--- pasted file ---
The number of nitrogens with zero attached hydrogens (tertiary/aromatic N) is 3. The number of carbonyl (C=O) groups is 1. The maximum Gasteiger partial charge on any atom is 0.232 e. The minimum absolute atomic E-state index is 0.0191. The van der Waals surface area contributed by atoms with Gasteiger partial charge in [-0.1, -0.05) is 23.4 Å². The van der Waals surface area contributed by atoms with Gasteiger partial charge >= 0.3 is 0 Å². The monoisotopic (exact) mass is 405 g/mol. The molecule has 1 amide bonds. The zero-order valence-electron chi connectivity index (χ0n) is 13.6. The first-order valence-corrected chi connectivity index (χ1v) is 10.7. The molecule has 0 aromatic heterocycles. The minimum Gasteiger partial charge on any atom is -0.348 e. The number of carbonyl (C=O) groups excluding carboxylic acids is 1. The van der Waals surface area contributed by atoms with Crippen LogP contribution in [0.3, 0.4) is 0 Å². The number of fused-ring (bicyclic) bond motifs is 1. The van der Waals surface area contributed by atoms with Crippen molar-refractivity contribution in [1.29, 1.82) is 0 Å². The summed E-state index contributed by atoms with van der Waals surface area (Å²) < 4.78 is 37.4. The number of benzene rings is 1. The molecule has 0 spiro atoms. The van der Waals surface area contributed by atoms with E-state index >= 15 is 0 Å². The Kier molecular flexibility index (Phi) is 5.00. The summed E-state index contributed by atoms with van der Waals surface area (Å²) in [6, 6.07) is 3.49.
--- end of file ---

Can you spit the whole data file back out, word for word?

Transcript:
The number of nitrogens with zero attached hydrogens (tertiary/aromatic N) is 3. The number of carbonyl (C=O) groups is 1. The maximum Gasteiger partial charge on any atom is 0.232 e. The minimum absolute atomic E-state index is 0.0191. The van der Waals surface area contributed by atoms with Gasteiger partial charge in [-0.1, -0.05) is 23.4 Å². The van der Waals surface area contributed by atoms with Gasteiger partial charge >= 0.3 is 0 Å². The monoisotopic (exact) mass is 405 g/mol. The molecule has 1 amide bonds. The zero-order valence-electron chi connectivity index (χ0n) is 13.6. The first-order valence-corrected chi connectivity index (χ1v) is 10.7. The molecule has 0 aromatic heterocycles. The minimum Gasteiger partial charge on any atom is -0.348 e. The number of carbonyl (C=O) groups excluding carboxylic acids is 1. The van der Waals surface area contributed by atoms with Crippen LogP contribution in [0.3, 0.4) is 0 Å². The number of fused-ring (bicyclic) bond motifs is 1. The van der Waals surface area contributed by atoms with Crippen molar-refractivity contribution in [1.29, 1.82) is 0 Å². The summed E-state index contributed by atoms with van der Waals surface area (Å²) < 4.78 is 37.4. The number of benzene rings is 1. The molecule has 0 spiro atoms. The van der Waals surface area contributed by atoms with E-state index >= 15 is 0 Å². The Kier molecular flexibility index (Phi) is 5.00. The summed E-state index contributed by atoms with van der Waals surface area (Å²) in [6, 6.07) is 3.49.